The expansion began in the 1980s when the Indonesian government facilitated capital owners to invest in the countryside, based on the idea of increasing the country’s productivity and the wrong assumption that the area was unoccupied. Now the government knows the land is occupied but implicitly assumes that the people who live there are people of low value whose livelihoods can be sacrificed without compensation or recognition. Officials also assume that plantations grow oil palm more efficiently than local farmers, but that is unproven.

The second difference concerns the actors involved. In the colonial period plantations were sites for European capital; a century later at least half the plantation corporations are owned by Indonesian capitalists, and transnational corporations also have a heavy component of Indonesian ownership. A dozen Indonesian oligarchs are firmly in control. So colonial-era plantation-style capitalism has become Indonesianized.

Li:

At one stage in our writing we made a diagram in which we attempted to identify common elements and differences between colonial and contemporary plantations. The labor regime is an obvious place to start. Colonial plantation labor in Sumatra was indentured but in Java plantation workers were always free to come and go, as they are in the plantation sector today, so the difference is less stark than it seems. Plantation infrastructure, technology, layout, housing and hierarchy are almost unchanged.

The most significant difference we identified is in the political milieu. In colonial times plantation owners and managers expected government officials to facilitate their ventures. This is still true today but now government officials and politicians expect to profit from plantation presence, so a much larger set of actors have an incentive to support them. Sadly this expansion of the political field does not make plantation presence more democratic; quite the opposite. It brings the political, administrative and corporate regimes into new kinds of alignment and leaves citizens unprotected. In colonial times Indonesian villagers did not have the rights of citizens; the shocking part is that they do not have these rights now either because the people whose job it is to protect citizens are busy protecting corporations.

We argue that plantations are intrinsically colonial. Not only do contemporary plantation corporations rely on the racialized, colonial “myth of the lazy native” to justify appropriating land and importing workers; they continue to create colonial situations not just economically, as resources are extracted and sent overseas, but politically and socially as well.

The title of your book indicates a focus on plantation “life,” even though plantations, as you argue, operate as machines (a word usually associated with the non-biological) and cause a great amount of destruction and death. What led to your decision to emphasize “life” even so, and how does that shape your project?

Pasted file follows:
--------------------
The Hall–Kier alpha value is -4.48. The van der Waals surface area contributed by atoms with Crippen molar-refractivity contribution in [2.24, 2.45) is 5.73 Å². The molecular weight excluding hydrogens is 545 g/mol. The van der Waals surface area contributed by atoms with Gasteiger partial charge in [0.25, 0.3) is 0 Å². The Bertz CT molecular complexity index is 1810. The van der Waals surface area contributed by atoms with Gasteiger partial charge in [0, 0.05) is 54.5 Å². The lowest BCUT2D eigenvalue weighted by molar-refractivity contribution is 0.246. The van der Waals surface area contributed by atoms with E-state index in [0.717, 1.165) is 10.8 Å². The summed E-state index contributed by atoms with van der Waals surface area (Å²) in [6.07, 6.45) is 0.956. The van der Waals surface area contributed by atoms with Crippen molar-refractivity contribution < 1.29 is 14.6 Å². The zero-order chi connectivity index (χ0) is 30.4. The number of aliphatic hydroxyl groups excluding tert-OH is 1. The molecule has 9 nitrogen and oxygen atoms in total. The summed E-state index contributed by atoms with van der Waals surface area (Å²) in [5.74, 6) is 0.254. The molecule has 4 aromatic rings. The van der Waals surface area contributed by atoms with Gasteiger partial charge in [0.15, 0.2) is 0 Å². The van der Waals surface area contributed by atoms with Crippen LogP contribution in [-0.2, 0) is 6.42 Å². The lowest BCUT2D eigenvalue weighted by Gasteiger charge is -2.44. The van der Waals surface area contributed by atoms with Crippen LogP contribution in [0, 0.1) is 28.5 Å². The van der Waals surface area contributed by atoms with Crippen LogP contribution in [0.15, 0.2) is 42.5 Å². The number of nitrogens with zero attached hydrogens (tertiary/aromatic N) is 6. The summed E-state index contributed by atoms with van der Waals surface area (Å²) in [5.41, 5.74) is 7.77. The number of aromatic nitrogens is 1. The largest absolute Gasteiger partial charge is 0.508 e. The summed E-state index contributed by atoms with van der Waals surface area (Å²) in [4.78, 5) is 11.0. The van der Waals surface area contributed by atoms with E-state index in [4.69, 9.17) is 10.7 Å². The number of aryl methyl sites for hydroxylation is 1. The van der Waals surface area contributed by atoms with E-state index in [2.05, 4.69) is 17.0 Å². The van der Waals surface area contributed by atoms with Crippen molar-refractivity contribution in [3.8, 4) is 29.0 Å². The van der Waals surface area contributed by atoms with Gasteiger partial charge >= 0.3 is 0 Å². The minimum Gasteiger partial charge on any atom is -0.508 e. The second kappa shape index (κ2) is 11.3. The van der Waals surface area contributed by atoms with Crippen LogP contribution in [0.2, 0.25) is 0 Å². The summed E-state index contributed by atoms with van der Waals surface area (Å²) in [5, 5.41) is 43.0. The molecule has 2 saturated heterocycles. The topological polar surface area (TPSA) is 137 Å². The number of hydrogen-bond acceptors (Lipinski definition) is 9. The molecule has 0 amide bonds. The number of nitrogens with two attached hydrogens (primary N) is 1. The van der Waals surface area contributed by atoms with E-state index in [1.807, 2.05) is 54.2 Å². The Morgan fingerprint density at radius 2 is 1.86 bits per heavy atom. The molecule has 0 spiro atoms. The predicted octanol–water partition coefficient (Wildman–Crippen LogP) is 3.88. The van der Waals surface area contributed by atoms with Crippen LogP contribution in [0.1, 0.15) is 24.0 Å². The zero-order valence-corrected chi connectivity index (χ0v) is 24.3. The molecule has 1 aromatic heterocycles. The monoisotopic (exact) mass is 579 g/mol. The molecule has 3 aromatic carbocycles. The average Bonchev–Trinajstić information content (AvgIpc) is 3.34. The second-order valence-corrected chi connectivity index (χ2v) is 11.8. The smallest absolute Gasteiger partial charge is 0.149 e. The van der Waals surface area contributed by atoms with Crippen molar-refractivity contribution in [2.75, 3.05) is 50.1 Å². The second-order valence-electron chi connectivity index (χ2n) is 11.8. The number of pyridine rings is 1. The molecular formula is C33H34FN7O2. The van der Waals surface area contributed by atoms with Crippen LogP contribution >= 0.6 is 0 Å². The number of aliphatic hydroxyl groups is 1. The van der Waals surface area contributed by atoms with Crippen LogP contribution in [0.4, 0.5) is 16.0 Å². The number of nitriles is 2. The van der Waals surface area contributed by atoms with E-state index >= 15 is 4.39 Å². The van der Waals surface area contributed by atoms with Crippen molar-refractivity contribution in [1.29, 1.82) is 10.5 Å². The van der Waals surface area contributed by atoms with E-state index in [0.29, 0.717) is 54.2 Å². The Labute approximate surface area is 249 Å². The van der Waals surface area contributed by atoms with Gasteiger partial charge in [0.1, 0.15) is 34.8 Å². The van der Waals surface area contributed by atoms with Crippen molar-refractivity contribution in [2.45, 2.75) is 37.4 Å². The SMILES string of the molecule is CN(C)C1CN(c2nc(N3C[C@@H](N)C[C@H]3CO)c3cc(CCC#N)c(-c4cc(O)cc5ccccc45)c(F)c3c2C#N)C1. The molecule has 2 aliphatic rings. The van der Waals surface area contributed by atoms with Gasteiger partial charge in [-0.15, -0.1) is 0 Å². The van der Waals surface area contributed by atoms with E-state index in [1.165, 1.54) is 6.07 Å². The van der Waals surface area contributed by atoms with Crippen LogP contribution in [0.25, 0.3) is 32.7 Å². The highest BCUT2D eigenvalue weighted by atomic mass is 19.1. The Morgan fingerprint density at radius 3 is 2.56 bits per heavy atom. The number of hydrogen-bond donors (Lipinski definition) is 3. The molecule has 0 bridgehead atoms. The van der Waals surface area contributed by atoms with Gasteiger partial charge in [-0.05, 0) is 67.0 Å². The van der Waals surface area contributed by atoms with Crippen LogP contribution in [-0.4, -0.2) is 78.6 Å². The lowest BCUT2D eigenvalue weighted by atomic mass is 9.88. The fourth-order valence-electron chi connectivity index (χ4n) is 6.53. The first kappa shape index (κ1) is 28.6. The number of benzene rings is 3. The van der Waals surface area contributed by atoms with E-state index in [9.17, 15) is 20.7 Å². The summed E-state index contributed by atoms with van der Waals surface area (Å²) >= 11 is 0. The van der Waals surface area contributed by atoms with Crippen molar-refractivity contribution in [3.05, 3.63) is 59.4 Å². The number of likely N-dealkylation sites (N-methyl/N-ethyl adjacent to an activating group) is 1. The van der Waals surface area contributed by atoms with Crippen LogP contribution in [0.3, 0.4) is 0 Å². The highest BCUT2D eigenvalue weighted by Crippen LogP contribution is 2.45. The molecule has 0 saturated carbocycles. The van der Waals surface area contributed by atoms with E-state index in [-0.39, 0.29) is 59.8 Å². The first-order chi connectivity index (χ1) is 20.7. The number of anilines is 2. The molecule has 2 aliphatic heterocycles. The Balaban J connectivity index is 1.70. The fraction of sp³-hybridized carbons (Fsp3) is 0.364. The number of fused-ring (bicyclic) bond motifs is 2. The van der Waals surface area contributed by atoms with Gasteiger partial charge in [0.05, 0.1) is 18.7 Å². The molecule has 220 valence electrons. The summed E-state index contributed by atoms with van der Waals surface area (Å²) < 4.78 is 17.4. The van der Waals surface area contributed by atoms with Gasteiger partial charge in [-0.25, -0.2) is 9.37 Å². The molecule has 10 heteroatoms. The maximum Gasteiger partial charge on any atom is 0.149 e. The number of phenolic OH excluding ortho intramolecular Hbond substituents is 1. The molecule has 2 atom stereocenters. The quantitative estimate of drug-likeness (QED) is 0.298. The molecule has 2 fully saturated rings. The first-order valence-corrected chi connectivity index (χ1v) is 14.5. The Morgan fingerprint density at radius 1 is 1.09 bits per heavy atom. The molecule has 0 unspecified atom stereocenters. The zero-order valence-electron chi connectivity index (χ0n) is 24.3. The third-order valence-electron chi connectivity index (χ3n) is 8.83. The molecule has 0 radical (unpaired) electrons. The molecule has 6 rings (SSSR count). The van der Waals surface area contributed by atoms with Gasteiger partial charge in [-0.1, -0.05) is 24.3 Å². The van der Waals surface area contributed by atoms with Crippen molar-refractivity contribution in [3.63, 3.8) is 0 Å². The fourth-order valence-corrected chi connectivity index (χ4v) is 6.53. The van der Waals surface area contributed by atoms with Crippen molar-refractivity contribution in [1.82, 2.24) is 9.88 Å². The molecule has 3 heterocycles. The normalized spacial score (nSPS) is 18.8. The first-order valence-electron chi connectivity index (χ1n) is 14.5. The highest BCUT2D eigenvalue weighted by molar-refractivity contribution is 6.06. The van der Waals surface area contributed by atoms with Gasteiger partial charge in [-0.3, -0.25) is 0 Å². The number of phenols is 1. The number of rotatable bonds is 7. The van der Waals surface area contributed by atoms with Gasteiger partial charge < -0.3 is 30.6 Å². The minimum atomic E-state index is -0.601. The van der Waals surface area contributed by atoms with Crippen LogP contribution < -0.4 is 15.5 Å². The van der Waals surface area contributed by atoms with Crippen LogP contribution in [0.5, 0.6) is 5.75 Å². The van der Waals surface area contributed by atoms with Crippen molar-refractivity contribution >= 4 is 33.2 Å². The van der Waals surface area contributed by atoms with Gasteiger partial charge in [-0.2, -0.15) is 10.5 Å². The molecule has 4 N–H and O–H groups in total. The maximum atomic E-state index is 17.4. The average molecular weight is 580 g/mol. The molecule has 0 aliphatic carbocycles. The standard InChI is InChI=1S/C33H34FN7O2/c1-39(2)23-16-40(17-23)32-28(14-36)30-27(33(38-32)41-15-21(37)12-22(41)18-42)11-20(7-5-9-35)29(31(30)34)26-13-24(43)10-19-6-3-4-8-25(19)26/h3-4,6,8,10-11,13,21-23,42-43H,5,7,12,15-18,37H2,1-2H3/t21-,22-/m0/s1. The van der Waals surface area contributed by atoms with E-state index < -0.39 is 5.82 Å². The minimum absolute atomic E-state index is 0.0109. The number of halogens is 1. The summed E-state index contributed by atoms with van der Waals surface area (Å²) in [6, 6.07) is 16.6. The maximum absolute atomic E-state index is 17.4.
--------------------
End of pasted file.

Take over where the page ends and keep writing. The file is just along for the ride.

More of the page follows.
Semedi:

This machine of production is operated by people—real people, not theoretical and abstract ones—whose life is structured and shaped by relations set in place by plantations.

Li:

Pujo’s response opens towards the ethnographic aspiration of the book. There are many studies of the death and destruction that accompany plantation presence, but so far not much attention to the new sets of relations or what we call the forms of life that emerge in a plantation zone. Plantation presence shapes not only landscapes and livelihoods but also communities and subjectivities, law and government, aspirations and claims. We estimate that around 15 million Indonesians are now living a plantation life, whether as workers on plantations or as residents of the residual nook and cranny spaces between plantations. So what kind of life is it?  Our ethnographic approach is designed to address that question.

What are some of the unique, theoretical concepts your book offers for understanding modern-day plantations?

Semedi:

For me the theorizing followed from an empirical puzzle. I found from my study of plantations in Java that some of them ran at a loss for multiple decades, yet they did not fold. So what kind of entity is a corporate plantation, and what kind of cultural, political and economic relations enable it to persist and replicate?

Li:

Theorizing the corporation is one part of our conceptual tool kit. Another is the concept of occupation, and specifically corporate occupation. Again, we devised this theorization inductively from our ethnographic research. I noticed that in the margins of my fieldnotes I had written many times “this is a war zone; these people are at war.” But talking it through with Pujo we came to the realization that war was not quite the right term. It suggests armed conflict, which we did not encounter; indeed we did not see any guns anywhere, as security guards do not carry them and we did not witness any direct confrontations involving armed police. The violence was real but it was built into the infrastructure: the presence of a plantation on customary land; roads designed to transport palm fruit not people; credit schemes that entrap and impoverish; laws that favor corporations.  Violence was also ambient. An early draft had a chapter we called “an uneasy feeling” where we described an atmosphere of strain, resentment, frustration, anger, and anxiety about the future. These are the structures of feeling of an occupied population. Villagers and workers know that the presence of massive corporations in rural spaces produces an unjust situation, but they cannot change it and have to find ways to live with it. This often means collaborating with the occupying force, which leaves a bad feeling.